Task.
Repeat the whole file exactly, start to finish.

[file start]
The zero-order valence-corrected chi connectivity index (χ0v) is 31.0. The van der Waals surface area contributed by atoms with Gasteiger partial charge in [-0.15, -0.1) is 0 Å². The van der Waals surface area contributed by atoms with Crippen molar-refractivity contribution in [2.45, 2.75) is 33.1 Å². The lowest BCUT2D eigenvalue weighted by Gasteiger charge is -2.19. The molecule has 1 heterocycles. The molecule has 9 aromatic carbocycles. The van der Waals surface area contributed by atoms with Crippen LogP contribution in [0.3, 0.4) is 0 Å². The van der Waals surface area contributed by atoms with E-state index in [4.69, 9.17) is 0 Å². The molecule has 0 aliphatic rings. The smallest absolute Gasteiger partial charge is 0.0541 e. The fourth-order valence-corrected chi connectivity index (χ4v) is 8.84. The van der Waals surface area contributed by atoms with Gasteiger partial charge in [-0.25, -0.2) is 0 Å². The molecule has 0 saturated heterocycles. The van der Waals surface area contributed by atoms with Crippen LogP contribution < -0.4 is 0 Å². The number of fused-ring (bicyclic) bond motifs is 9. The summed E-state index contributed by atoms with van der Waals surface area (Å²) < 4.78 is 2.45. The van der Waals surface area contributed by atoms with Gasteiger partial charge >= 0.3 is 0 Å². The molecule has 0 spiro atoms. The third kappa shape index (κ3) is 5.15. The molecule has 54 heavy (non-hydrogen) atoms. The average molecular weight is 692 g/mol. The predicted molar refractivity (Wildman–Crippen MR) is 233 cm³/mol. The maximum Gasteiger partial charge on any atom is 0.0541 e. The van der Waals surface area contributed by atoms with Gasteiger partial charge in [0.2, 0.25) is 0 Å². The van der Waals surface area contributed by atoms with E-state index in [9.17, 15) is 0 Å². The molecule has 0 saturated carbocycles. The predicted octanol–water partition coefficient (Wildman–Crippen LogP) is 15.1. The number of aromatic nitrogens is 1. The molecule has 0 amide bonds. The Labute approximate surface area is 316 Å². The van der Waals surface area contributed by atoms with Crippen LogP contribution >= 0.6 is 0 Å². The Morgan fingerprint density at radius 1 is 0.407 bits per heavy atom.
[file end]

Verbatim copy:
The zero-order valence-corrected chi connectivity index (χ0v) is 31.0. The van der Waals surface area contributed by atoms with Gasteiger partial charge in [-0.15, -0.1) is 0 Å². The van der Waals surface area contributed by atoms with Crippen molar-refractivity contribution in [2.45, 2.75) is 33.1 Å². The lowest BCUT2D eigenvalue weighted by Gasteiger charge is -2.19. The molecule has 1 heterocycles. The molecule has 9 aromatic carbocycles. The van der Waals surface area contributed by atoms with Crippen LogP contribution in [0.3, 0.4) is 0 Å². The van der Waals surface area contributed by atoms with E-state index in [4.69, 9.17) is 0 Å². The molecule has 0 aliphatic rings. The smallest absolute Gasteiger partial charge is 0.0541 e. The fourth-order valence-corrected chi connectivity index (χ4v) is 8.84. The van der Waals surface area contributed by atoms with Gasteiger partial charge in [-0.25, -0.2) is 0 Å². The molecule has 0 saturated heterocycles. The van der Waals surface area contributed by atoms with Crippen LogP contribution < -0.4 is 0 Å². The number of fused-ring (bicyclic) bond motifs is 9. The summed E-state index contributed by atoms with van der Waals surface area (Å²) < 4.78 is 2.45. The van der Waals surface area contributed by atoms with Gasteiger partial charge >= 0.3 is 0 Å². The molecule has 0 spiro atoms. The third kappa shape index (κ3) is 5.15. The molecule has 54 heavy (non-hydrogen) atoms. The average molecular weight is 692 g/mol. The predicted molar refractivity (Wildman–Crippen MR) is 233 cm³/mol. The maximum Gasteiger partial charge on any atom is 0.0541 e. The van der Waals surface area contributed by atoms with Gasteiger partial charge in [0.2, 0.25) is 0 Å². The van der Waals surface area contributed by atoms with E-state index in [9.17, 15) is 0 Å². The molecule has 0 saturated carbocycles. The predicted octanol–water partition coefficient (Wildman–Crippen LogP) is 15.1. The number of aromatic nitrogens is 1. The molecule has 0 amide bonds. The Labute approximate surface area is 316 Å². The van der Waals surface area contributed by atoms with Crippen LogP contribution >= 0.6 is 0 Å². The Morgan fingerprint density at radius 1 is 0.407 bits per heavy atom.